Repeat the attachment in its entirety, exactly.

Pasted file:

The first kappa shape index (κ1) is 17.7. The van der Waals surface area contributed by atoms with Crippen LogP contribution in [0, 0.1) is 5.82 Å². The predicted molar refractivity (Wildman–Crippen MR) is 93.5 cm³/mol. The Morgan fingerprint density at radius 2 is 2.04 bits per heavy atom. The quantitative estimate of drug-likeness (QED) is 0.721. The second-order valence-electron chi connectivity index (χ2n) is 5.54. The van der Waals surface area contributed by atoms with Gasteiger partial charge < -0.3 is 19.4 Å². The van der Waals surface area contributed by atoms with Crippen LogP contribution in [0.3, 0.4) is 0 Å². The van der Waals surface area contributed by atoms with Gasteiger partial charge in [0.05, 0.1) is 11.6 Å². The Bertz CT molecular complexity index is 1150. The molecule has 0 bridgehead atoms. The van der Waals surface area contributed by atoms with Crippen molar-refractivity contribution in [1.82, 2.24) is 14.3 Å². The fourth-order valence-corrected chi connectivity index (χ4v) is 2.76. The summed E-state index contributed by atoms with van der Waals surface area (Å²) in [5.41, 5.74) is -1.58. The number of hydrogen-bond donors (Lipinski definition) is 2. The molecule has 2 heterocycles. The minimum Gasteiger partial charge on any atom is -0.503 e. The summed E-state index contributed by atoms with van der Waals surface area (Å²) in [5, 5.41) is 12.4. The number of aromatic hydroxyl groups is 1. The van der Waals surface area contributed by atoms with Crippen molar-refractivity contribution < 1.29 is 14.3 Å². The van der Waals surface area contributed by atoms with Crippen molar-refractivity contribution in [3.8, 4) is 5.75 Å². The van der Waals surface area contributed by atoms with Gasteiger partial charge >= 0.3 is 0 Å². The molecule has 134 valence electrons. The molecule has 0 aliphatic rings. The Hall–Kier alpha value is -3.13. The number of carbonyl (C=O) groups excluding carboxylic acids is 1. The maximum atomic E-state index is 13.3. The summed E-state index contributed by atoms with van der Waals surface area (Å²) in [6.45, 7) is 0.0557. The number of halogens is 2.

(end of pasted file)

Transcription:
The first kappa shape index (κ1) is 17.7. The van der Waals surface area contributed by atoms with Crippen LogP contribution in [0, 0.1) is 5.82 Å². The predicted molar refractivity (Wildman–Crippen MR) is 93.5 cm³/mol. The Morgan fingerprint density at radius 2 is 2.04 bits per heavy atom. The quantitative estimate of drug-likeness (QED) is 0.721. The second-order valence-electron chi connectivity index (χ2n) is 5.54. The van der Waals surface area contributed by atoms with Gasteiger partial charge < -0.3 is 19.4 Å². The van der Waals surface area contributed by atoms with Crippen LogP contribution in [0.3, 0.4) is 0 Å². The van der Waals surface area contributed by atoms with Gasteiger partial charge in [0.05, 0.1) is 11.6 Å². The Bertz CT molecular complexity index is 1150. The molecule has 0 bridgehead atoms. The van der Waals surface area contributed by atoms with Crippen molar-refractivity contribution in [1.82, 2.24) is 14.3 Å². The fourth-order valence-corrected chi connectivity index (χ4v) is 2.76. The summed E-state index contributed by atoms with van der Waals surface area (Å²) in [5.41, 5.74) is -1.58. The number of hydrogen-bond donors (Lipinski definition) is 2. The molecule has 2 heterocycles. The minimum Gasteiger partial charge on any atom is -0.503 e. The summed E-state index contributed by atoms with van der Waals surface area (Å²) in [5, 5.41) is 12.4. The number of aromatic hydroxyl groups is 1. The van der Waals surface area contributed by atoms with Crippen molar-refractivity contribution < 1.29 is 14.3 Å². The van der Waals surface area contributed by atoms with Crippen molar-refractivity contribution in [3.8, 4) is 5.75 Å². The van der Waals surface area contributed by atoms with Gasteiger partial charge >= 0.3 is 0 Å². The molecule has 134 valence electrons. The molecule has 0 aliphatic rings. The Hall–Kier alpha value is -3.13. The number of carbonyl (C=O) groups excluding carboxylic acids is 1. The maximum atomic E-state index is 13.3. The summed E-state index contributed by atoms with van der Waals surface area (Å²) in [6.45, 7) is 0.0557. The number of halogens is 2.